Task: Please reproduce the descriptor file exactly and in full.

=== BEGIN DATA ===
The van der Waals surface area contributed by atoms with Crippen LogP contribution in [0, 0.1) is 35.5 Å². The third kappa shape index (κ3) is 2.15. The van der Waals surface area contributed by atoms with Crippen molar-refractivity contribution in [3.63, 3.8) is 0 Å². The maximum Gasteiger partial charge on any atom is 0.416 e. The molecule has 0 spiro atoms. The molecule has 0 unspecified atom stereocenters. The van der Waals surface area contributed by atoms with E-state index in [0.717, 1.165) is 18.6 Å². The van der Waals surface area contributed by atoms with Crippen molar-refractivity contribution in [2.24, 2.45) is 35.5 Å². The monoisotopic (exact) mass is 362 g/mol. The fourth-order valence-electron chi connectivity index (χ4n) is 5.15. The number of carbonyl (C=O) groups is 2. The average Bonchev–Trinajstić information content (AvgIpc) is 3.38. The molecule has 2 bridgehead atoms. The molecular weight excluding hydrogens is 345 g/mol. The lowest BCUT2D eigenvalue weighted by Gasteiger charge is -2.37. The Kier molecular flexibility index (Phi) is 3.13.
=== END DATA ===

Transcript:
The van der Waals surface area contributed by atoms with Crippen LogP contribution in [0, 0.1) is 35.5 Å². The third kappa shape index (κ3) is 2.15. The van der Waals surface area contributed by atoms with Crippen molar-refractivity contribution in [3.63, 3.8) is 0 Å². The maximum Gasteiger partial charge on any atom is 0.416 e. The molecule has 0 spiro atoms. The molecule has 0 unspecified atom stereocenters. The van der Waals surface area contributed by atoms with E-state index in [0.717, 1.165) is 18.6 Å². The van der Waals surface area contributed by atoms with Crippen molar-refractivity contribution in [2.24, 2.45) is 35.5 Å². The monoisotopic (exact) mass is 362 g/mol. The fourth-order valence-electron chi connectivity index (χ4n) is 5.15. The number of carbonyl (C=O) groups is 2. The average Bonchev–Trinajstić information content (AvgIpc) is 3.38. The molecule has 2 bridgehead atoms. The molecular weight excluding hydrogens is 345 g/mol. The lowest BCUT2D eigenvalue weighted by Gasteiger charge is -2.37. The Kier molecular flexibility index (Phi) is 3.13.